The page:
Testimony before the Massachusetts Joint House and Senate Committee on Education regarding the 2000 special education reform bills (S. 309, S. 208, and HR 2678), 15 March 2000
My son has autism. He also has a future, thanks to the current Chapter 766 regulations. In all the debate on "maximum feasible benefit" versus "appropriate education" I have not once heard anyone define those terms. An answer lies in my child's story.
Autism is an emergency. If treatment is prompt and guided by proven best practice, partial or even total recovery is possible. Delaying help, or using watered-down methods, all but guarantees a lifetime of disability.
We never took my son to the emergency room. Why? Because you [the legislature] made a rule: "Autism is an educational problem." Exit everything that makes American medical care the best in the world: a choice of doctors, exhaustive training, routine second opinions, and above all, accountability. Enter the world of special education: no competition, no choice of providers, and no means - none at all - to hold the providers accountable for their mistakes.
So we took our severely disabled son to the Brookline public schools, where an educational administrator and a social worker took responsibility for his future. They gave him a free and appropriate education. This is what happened after a year-and-a-half of their best efforts: he was another seven months farther behind age level, and had developed dangerous, aggressive behaviors. I choose my terms with great care here. I have talked to parents all over the country, and read dozens of court decisions, and I know that what they did to my son is entirely consistent with the definition of an "appropriate education" for an autistic child.
Fortunately for my son, we finally learned to expect much more. Thanks to the "maximum development" regulation we were able to change his program from "appropriate" to close to "maximum." This was no "click here for maximum development" - it took months of contention and thousands of dollars even to start the change. But we had no choice - it was either that, or no future at all for our child.
My son's sole "maximum development" goal is to attend school and learn alongside his friends with no special services. For children with autism or another severe disability, "maximum development" is nothing more and nothing less than equal access. It means they will receive all needed educational interventions to build their skills and overcome their deficits, so they might learn in the same classrooms with the same amount of help as every other child.
The contrast to "appropriate education" is dramatic. What is "appropriate" for autistic children emerges from the fine print of many court decisions. From a Minnesota ruling denying a parent's IEP appeal: "[The requested program] represented a best possible outcome, which exceeds the school district's responsibility in providing FAPE." From a Georgia ruling denying a child the same program my son receives: "the child has received the basic floor of opportunity".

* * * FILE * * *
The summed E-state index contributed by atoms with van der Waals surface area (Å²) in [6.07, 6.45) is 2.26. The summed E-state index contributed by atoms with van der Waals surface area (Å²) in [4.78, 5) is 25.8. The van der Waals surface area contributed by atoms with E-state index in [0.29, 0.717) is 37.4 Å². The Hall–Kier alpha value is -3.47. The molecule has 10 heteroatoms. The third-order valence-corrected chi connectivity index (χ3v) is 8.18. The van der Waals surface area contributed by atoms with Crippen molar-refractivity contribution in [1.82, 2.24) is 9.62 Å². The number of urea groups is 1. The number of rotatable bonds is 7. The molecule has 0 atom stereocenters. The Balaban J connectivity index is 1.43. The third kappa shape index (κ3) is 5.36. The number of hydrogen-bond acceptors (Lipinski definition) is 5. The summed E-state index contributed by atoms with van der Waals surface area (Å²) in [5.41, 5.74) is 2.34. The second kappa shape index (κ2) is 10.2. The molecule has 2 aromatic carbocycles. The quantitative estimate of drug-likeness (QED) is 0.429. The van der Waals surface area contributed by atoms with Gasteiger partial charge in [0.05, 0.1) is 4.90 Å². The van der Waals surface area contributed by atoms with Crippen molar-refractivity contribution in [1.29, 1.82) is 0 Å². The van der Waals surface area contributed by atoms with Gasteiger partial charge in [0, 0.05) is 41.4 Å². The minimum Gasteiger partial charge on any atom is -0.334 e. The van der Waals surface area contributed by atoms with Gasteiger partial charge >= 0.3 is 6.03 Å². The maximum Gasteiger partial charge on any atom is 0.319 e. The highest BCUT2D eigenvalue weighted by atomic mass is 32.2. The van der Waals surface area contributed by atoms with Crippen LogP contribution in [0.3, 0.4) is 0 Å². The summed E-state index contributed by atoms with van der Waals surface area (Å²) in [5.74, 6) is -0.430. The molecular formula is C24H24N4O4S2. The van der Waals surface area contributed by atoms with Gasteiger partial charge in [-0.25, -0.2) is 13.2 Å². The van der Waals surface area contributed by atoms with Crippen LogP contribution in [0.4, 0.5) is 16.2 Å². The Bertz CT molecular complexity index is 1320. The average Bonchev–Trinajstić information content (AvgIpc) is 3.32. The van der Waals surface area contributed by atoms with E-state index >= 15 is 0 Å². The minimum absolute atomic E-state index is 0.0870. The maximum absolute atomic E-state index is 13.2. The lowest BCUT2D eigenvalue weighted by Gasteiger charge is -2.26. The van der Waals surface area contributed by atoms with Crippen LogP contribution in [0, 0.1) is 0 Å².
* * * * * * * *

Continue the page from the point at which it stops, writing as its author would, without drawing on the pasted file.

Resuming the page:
Unless you have witnessed a child fail in an "appropriate" program and then succeed in a "maximum development" one, the legal distinctions appear incomprehensibly fine. The difference between ten hours and forty hours a week looks clear enough, but more and more cases outside of Massachusetts are being decided on the question of methodology - parents asking for proven one-on-one services, and schools instead providing the same number of hours in an "appropriate" program that - no surprise - requires one-quarter the staff.
Most autistic children in Massachusetts do not have a maximum development program. Those who do succeed only if their parents invest tremendous effort. To save our son we moved to the best district possible, and still spend many hours each week to keep his program running. We know that if anyone drops the ball, we have to pick it up.
You made the rules. You decided that certain severe disorders would be handled by the educational system rather than the medical professions. You decided not to allow competition, or choice, or malpractice claims. You decided to allow social workers to control the futures of autistic children. You decided to fund nearly the whole mess from local property taxes. You did a million stupid, dangerous things, only because unless you've lived it you can't begin to comprehend how hard it is to get it right for kids like my boy. But you also did one thing right: you made a law that says he has the right to maximum development, a shot at riding the bus and learning and goofing around in school, a chance to put his disability behind him and enjoy equal access to our schools.
There are serious funding problems, no question. We badly need special education reform. Don't kill a system that barely, almost works for those with severe special needs. I know you will find a way to streamline and strengthen the system without cutting the lifeline to my son's future.
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